Wednesday, February 19, 2014
PAS Maps Finds For All to See
The Portable Antiquities Scheme has unveiled this nifty tool to help visualize the distribution of coin finds from different periods within Britain and Wales. When will the Italians, Greeks, Cypriots and Bulgarians come up with something similar? Likely never. Why not? Simply because they have nothing akin to the Treasure Act and PAS that encourage the public to report finds so they can be recorded and used to tell us something about the distribution and use of historical coinage. But why don't they have such a system? Well, perhaps because its not primarily about conservation for their cultural bureaucracies, but rather mostly about control.
Posted by Cultural Property Observer at 1:45 PM
Labels: ancient coins, Bulgaria, bureaucracy, Cyprus, Greece, Italy, pas, Treasure Trove, United Kingdom
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and the United States of America?
An interactive website showing findspots of colonial period pottery from various sources for example? I believe there was a lot from various British kilns, and it can largely be sourced. Or indeed the many and varied coin types in use in colonial times tied to their place of issue? Why is there not one? When will America - where metal detecting in effect started - get a Portable Antiquities Scheme?
Why would an observer writing from the centre of the heartland of Colonial America pick on the "Italians, Greeks, Cypriots and Bulgarians" without a thought for the information available to citizens of his own country?
We've been through this before. It would be great if a University started a voluntary recording program, but there is no budget for such a thing on a state or federal level. Also, our country has not taken the tact of the countries mentioned in claiming all artifacts found in the ground as state property, supposedly to care for the artifacts, but in practice its far more about control.
and there would magically be a budget for it in Bulgaria, Italy, Cyprus and Greece? How come?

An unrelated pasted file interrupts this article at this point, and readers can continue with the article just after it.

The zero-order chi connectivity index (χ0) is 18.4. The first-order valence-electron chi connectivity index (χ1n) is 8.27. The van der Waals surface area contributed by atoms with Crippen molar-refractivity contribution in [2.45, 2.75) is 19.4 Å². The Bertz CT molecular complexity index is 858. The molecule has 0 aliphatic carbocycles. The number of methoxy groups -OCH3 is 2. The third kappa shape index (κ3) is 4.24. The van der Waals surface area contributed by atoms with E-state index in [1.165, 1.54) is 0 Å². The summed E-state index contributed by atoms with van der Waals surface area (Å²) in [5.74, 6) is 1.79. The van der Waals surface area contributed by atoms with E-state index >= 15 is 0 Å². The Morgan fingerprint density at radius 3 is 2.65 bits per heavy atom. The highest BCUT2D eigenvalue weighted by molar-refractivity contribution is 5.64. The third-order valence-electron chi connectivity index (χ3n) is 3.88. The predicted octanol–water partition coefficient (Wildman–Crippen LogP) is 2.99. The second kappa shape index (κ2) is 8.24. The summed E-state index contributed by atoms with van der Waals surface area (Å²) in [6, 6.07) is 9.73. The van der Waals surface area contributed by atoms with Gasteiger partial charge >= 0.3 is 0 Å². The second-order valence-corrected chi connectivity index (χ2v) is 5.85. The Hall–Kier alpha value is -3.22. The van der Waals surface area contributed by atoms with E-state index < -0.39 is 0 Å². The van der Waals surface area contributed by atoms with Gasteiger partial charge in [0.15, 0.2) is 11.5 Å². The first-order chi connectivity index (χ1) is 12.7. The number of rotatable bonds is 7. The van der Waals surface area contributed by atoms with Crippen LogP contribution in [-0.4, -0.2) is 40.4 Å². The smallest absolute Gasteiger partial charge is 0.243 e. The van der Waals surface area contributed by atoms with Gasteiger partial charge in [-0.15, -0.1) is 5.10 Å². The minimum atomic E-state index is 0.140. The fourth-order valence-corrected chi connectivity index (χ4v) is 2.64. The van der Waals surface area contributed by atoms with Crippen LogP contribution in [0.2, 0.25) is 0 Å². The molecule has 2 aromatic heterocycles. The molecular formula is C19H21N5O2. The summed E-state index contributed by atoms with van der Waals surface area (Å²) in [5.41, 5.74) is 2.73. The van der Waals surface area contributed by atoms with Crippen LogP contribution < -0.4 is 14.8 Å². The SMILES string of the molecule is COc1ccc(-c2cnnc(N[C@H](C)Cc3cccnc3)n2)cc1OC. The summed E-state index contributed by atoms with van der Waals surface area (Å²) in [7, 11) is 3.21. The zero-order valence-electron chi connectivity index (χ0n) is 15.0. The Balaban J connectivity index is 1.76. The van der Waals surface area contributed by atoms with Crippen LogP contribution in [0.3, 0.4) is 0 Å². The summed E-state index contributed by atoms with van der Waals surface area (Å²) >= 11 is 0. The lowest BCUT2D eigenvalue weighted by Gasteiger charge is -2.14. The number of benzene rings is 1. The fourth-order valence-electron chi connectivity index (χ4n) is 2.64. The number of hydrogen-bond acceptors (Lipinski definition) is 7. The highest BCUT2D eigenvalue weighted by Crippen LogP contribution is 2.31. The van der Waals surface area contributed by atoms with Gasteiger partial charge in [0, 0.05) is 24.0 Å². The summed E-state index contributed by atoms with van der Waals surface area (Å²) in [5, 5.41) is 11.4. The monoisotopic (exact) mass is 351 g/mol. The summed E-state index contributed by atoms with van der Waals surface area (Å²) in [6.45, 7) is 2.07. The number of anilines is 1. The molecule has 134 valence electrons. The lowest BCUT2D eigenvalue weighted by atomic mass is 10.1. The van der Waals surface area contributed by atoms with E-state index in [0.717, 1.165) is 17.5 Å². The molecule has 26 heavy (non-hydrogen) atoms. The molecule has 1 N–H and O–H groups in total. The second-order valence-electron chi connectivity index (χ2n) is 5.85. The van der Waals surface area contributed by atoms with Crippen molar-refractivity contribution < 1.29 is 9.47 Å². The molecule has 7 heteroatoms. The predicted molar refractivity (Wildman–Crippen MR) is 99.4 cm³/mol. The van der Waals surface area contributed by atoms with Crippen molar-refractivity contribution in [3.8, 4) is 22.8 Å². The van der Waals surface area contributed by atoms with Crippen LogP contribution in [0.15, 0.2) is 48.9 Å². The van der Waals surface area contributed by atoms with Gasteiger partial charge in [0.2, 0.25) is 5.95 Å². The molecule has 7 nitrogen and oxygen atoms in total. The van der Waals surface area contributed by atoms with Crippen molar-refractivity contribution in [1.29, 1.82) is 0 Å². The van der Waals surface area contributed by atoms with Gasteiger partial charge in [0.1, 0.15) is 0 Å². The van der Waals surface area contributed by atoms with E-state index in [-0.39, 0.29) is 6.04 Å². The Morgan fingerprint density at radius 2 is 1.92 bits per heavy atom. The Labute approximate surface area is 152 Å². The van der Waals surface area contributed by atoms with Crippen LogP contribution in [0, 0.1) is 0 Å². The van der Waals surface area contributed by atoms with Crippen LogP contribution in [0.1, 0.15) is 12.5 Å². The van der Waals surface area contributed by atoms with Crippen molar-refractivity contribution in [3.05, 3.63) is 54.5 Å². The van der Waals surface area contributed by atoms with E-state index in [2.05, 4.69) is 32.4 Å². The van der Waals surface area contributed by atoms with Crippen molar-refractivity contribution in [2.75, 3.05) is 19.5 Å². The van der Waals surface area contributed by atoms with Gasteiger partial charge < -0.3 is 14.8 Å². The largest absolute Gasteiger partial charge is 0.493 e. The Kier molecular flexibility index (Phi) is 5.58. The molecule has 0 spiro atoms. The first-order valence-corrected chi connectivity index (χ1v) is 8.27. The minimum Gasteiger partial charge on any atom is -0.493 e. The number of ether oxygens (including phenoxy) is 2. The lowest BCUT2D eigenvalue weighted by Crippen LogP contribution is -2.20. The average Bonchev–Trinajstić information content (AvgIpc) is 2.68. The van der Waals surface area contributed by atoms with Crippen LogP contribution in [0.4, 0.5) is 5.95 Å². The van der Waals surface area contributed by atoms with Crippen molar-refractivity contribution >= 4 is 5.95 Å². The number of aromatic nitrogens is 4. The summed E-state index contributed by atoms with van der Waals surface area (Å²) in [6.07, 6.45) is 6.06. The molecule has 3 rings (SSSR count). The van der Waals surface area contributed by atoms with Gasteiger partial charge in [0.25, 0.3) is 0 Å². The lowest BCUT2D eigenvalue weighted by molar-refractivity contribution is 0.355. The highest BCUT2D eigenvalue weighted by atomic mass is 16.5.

Yes, we've been through this before, but you still think that the USA is somehow an exception to the demands you place (on behalf of collectors) on other countries. How come? I don't see it like that, for me, The USA is just another country (and one wealthier than many others).
I am also interested to know how you see a PAS-like scheme operating in those countries where all artifacts found in the ground are state property. Presumably your idea that they have a PAS involved removing that claim, so people can legally come forward with what they've dug up, so basically bringing them to the same level of protection as the USA. So the question arises, why should they set up a PAS when the USA will not? Because you tell them to?
It's all very well to come out with glib three line "what ifs" and say "the foreigners are awful for not doing it like this..." but I think I am not alone in feeling a lack here of any attempt to carry through the idea and put it into the wider context.
Like Democracy, PAS and the Treasure Act may not be perfect, but the data collected speaks for itself. I'm sure if you could point to something similar coming from the above mentioned countries you would, but you can't can you?
Do the cultural bureaucracies of Italy, Greece, Cyprus and Bulgaria really need to warehouse huge numbers of the exact same coin types? Of course not. PAS and the Treasure Act like systems help ensure the State only keeps what is significant and what will be taken care of and studied.
Bulgaria, Greece , Cyprus and Italy are all wealthy EU countries. The cost of the PAS is minimal compared to what they already spend on archaeology as a whole-- the trick is not to keep and hence need to pay for everything. As the PAS itself has noted, what is recorded has become the subject of more than a few PhD dissertations. So why not embrace it?
These countries could also set up auction companies at home where the material that is reported that is returned to the finder can be sold. That could bring much needed business development to these countries. Taxes or fees recovered from such ventures could help support archaeology.
Why not think outside the box? It's clear the status quo has not been working for decades.
The US is different. There are no ancient coins here. Colonial coinage era coinage is very scarce in comparison so even if the money were available it would make little sense to set up a national bureaucracy to run such a program. A good University sponsored recording program could go a long way to recording find spots. Again, I think its a great idea, but well beyond the charter of the ACCG and not in line with my own personal interests. So you are talking about apples and oranges as far as CPO is concerned.
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